The history of timekeeping is a history of control—a duty to be “on time.” Could a new kind of clock change our relationship with timekeeping, forcing us to think not of hours and obligations but of eons and possibilities?
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About the Show
Journey into the past and you’ll discover the secret history of the future. From the world’s first cyberattack in 1834, to 19th-century virtual reality, the Economist’s Tom Standage and Slate’s Seth Stevenson examine the historical precedents that can transform our understanding of modern technology, predicting how it might evolve and highlighting pitfalls to avoid. Discovering how people reacted to past innovations can also teach us about ourselves.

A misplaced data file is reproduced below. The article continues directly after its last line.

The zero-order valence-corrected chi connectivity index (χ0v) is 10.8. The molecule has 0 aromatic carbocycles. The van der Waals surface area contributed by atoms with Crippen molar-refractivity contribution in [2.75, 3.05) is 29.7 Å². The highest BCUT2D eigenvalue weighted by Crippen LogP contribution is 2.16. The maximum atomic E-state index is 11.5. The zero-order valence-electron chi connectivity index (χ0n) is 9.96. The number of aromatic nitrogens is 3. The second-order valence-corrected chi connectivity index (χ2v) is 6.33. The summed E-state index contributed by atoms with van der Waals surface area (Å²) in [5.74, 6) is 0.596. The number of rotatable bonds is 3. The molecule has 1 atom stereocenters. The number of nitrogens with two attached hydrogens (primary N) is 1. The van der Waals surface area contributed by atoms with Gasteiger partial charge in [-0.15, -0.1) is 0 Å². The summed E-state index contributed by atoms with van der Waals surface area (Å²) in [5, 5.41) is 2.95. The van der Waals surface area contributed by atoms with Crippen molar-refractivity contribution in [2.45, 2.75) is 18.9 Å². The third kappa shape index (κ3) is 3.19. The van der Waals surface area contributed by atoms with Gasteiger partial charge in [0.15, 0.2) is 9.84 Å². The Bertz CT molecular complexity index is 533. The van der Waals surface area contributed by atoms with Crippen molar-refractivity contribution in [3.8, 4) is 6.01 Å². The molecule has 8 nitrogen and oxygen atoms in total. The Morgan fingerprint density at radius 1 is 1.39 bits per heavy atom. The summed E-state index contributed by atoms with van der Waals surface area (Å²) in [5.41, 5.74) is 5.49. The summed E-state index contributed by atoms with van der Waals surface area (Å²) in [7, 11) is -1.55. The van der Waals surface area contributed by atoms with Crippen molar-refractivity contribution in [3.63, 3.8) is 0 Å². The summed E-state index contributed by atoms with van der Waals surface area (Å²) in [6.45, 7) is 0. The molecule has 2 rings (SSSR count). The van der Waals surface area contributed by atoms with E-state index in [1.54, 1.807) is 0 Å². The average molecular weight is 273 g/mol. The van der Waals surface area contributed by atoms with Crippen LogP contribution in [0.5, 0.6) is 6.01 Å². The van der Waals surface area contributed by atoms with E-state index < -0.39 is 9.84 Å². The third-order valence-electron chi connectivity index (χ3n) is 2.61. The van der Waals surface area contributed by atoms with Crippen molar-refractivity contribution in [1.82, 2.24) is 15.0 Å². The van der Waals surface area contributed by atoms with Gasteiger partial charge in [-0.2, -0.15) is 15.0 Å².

Tom Standage is deputy editor of the Economist. He studied engineering and computer science at Oxford University and has written for other publications including the New York Times, the Guardian, and Wired.
The first mechanical clocks were made to summon monks to prayer. Ever since, timekeeping technology has often been about control and obligation. But beneath a mountain in Texas, a new kind of clock is being built that’s meant to alter the way we think about time. Can it force us to connect our distant past with our distant future, tick by tick?
Podcast production by Bart Warshaw and Kate Holland.